HOWTO: Update You HP BIOS From Linux

Linux users consistently get the short end of the stick when it comes to BIOS updates. Oftentimes dmesg will show us that something is wrong in the BIOS and we have no way to fix it. This is especially infuriating when you have a laptop with no CDROM drive and it doesn’t like to boot off usb because of… a bug in the BIOS. This is the HP 6730b laptop with the 00D BIOS. It’s a disaster of a monumental scale. It’s a nice laptop when it works, but oftentimes with fedora or suse (or any other distro which uses the intel driver rather than vesa) the screen “flickers” and the laptop runs like junk until you CTRL+ALT+F2 it and back again a few times. The dmesg log will be filled with errors about intel_iommu and the kernel will report a crash.

Officially the problem is a buggy BIOS, what’s actually happening is the iommu register is being mapped to ‘0’ rather than any actual address. This means the CPU has it, the BIOS maps it incorrectly and then tells the OS to use ‘0’ as the address in memory. If the kernel didn’t do sanity checking your box would crash. As it stands it simply causes an interrupt (the screen flashing) and then it’s caught.

HP’s site is amazingly bad and offers up three options – Bootable CD, USB and floppy. The laptop won’t USB boot, because of the 00D BIOS. The laptop doesn’t have a floppy drive, and who does anymore? The laptop will boot off a CD, but this requires you to actually find a CD. I tried a DVD and booktyped it as a CD just for grins and it didn’t work. How are we supposed to update this crap? Install windows?

The workaround: If you don’t want to do this, the cheap workaround is to turn off “virtualization technology” in the BIOS and set intel_iommu=0 in the grub.conf. You will lose access to virtualization accelleration. It will still cause kernel problems, but it will happen much less frequently. This also fixes the problem with sleeping unless the box had the problem when it started up.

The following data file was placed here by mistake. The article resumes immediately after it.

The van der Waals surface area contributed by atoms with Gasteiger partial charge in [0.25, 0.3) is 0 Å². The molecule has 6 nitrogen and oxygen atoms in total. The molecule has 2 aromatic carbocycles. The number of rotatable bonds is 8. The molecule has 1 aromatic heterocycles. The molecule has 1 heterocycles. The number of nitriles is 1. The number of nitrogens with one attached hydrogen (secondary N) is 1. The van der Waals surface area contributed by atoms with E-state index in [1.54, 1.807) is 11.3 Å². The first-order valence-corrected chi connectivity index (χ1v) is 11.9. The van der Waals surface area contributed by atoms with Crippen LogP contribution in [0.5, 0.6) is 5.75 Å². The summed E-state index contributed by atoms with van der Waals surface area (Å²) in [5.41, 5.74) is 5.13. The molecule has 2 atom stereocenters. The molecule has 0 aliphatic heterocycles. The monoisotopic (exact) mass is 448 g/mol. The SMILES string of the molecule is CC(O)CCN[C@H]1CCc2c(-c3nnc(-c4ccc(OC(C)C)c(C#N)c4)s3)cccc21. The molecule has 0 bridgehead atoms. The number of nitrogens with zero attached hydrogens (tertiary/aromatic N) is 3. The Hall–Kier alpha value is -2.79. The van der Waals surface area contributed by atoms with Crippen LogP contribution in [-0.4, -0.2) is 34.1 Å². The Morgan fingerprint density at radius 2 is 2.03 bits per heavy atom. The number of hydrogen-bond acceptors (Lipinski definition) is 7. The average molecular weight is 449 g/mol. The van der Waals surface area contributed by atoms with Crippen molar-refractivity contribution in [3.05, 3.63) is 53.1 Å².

The fix: Ready to take the plunge? Get yourself an HP account first. Registration is free.

Install syslinux. In fedora, this is yum install syslinux and it puts in in /usr/share/syslinux. I would also install the perl stuff if you plan on doing a lot of servers with this. If HP continues this sort of crap for servers that they did with laptops, plan on doing this – a lot.

Grab sp50750. There’s actually an F17 BIOS, but it only affects Windows 7 and appears to have driver updates also.  If you want that one instead, use sp51317. As of right now the sp51317 download link doesn’t work, I believe they pulled it.

At this point I used wine to unpack the executable and I used rar to dump out ROM.CAB. Grab the ROM.BIN file and tuck it somewhere safe.

Grab sp50751. This is the F16 BIOS but this is for a different laptop. Do not apply this BIOS to your laptop. You have been warned. I didn’t try to apply the BIOS from that link to this laptop.

When you unpack that one, you will notice an ISO directory. You want to go in to that directory and mount the ROM.ISO – mount -o loop rom.iso tmp will mount the iso to a tmp directory. Create tmp first if it doesn’t exist.

Inside of your tmp directory (which is really the iso), you will see a /boot directory. Inside of that directory is a release.img file. Now we’re getting somewhere! You can run file release.img and see that it’s actually a floppy disk. Sweet! Copy this floppy image out of the ISO.